As an example to explain this, let’s use a classroom scenario. A teacher can share a document on a platform like Goggle Docs. On this platform students can edit the document and even make copies of their own. But whenever they make edits they have to be approved by the teacher before reflecting on the document again.
That’s how open source code works: once it’s been made public, and you need to add a feature or make changes, the owner has to approve the added changes and publish them for others to see.
Most successful open-source projects are a result of contributions from people with all skill levels – and not only coding skills, but also other skills like writing, languages, and so on.
Any time someone fixes a typo, adds an alert about a possible compiler warning, fixes a bug, or even adds detailed documentation to a project, progress is made. If we take all these small contributions from different people with different skills and put them together, great things can happen.
Just as Vincent van Gogh said:
Great things are done by a series of small things brought together.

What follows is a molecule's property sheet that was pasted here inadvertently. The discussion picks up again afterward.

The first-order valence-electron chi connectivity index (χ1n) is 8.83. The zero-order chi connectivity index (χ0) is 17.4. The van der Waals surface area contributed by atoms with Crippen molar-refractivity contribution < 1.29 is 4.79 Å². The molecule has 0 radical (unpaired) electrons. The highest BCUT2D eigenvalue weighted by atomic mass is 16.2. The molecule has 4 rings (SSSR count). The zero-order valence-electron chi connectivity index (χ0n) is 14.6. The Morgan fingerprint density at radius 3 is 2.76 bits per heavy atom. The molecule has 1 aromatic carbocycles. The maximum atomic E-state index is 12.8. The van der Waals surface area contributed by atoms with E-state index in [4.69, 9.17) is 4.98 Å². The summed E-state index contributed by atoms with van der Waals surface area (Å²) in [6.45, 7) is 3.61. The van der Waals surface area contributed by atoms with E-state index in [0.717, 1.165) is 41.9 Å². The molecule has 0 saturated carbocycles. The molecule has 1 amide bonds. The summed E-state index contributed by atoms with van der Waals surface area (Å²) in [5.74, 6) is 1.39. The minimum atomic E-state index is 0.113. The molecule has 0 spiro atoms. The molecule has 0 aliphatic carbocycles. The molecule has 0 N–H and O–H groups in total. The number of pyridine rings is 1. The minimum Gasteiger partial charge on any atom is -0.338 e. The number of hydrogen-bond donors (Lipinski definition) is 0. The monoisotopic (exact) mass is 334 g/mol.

What do you mean by open-source contribution?

Open-Source Software is a type of software whose code is publicly available to use and modify. Open-Source Contribution involves contributing to the development or improvement of open-source software.

Some popular Open-Source Software are the Linux Operating System, Android, Mozilla Firefox, Chromium (which powers Google Chrome and Microsoft Edge), VSCode IDE, VLC Media Player, WordPress Content Manager System, etc.

Open Source is something each one of us is inevitably using every day, possibly without being aware of it. Interestingly the code that resulted in the first manned mission to the moon is also open-sourced. Yes, I am talking about Apollo 11.

Why should I contribute to open-source?

Ever wonder if all these projects/software were single-handedly maintained by a single developer?
What would have been its impact on them and pretty much on us?

The software would not have had so many features and upgradations. This is where open source contribution comes in. Contributors from around the world help develop and improve the software for every one of us who use it. Being a contributor will give you the super-power to be a part of something that is impacting so many lives.

Apart from the impact that you get to create, it also helps you become a better developer and with time a good mentor, leader, and passionate team player.

Prerequisites before starting to contribute

Learn a programming language

Since open-source contribution requires you to read/write code if you want to be involved in its development, you are required to learn a programming language to get started. You can get started with any language of your choice. You can easily learn another language at a later stage if a project requires it.